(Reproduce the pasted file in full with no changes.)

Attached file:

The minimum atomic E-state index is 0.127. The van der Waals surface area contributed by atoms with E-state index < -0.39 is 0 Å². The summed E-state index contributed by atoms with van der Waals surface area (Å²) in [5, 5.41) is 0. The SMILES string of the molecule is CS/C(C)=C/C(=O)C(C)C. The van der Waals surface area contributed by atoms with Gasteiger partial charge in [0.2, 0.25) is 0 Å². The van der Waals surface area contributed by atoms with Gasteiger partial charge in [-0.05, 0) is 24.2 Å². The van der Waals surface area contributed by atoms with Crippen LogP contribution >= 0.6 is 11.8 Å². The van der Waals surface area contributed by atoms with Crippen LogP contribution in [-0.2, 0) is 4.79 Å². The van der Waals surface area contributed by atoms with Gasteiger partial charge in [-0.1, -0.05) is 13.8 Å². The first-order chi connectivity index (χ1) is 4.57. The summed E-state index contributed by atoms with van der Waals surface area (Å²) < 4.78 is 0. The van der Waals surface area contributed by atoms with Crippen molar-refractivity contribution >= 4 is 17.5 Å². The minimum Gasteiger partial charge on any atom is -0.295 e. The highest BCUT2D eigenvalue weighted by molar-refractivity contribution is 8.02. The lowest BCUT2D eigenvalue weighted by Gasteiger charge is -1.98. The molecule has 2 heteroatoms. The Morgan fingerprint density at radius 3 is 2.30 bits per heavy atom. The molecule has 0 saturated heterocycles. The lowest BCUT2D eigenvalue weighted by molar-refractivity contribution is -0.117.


The minimum atomic E-state index is 0.127. The van der Waals surface area contributed by atoms with E-state index < -0.39 is 0 Å². The summed E-state index contributed by atoms with van der Waals surface area (Å²) in [5, 5.41) is 0. The SMILES string of the molecule is CS/C(C)=C/C(=O)C(C)C. The van der Waals surface area contributed by atoms with Gasteiger partial charge in [0.2, 0.25) is 0 Å². The van der Waals surface area contributed by atoms with Gasteiger partial charge in [-0.05, 0) is 24.2 Å². The van der Waals surface area contributed by atoms with Crippen LogP contribution >= 0.6 is 11.8 Å². The van der Waals surface area contributed by atoms with Crippen LogP contribution in [-0.2, 0) is 4.79 Å². The van der Waals surface area contributed by atoms with Gasteiger partial charge in [-0.1, -0.05) is 13.8 Å². The first-order chi connectivity index (χ1) is 4.57. The summed E-state index contributed by atoms with van der Waals surface area (Å²) < 4.78 is 0. The van der Waals surface area contributed by atoms with Crippen molar-refractivity contribution >= 4 is 17.5 Å². The minimum Gasteiger partial charge on any atom is -0.295 e. The highest BCUT2D eigenvalue weighted by molar-refractivity contribution is 8.02. The lowest BCUT2D eigenvalue weighted by Gasteiger charge is -1.98. The molecule has 2 heteroatoms. The Morgan fingerprint density at radius 3 is 2.30 bits per heavy atom. The molecule has 0 saturated heterocycles. The lowest BCUT2D eigenvalue weighted by molar-refractivity contribution is -0.117.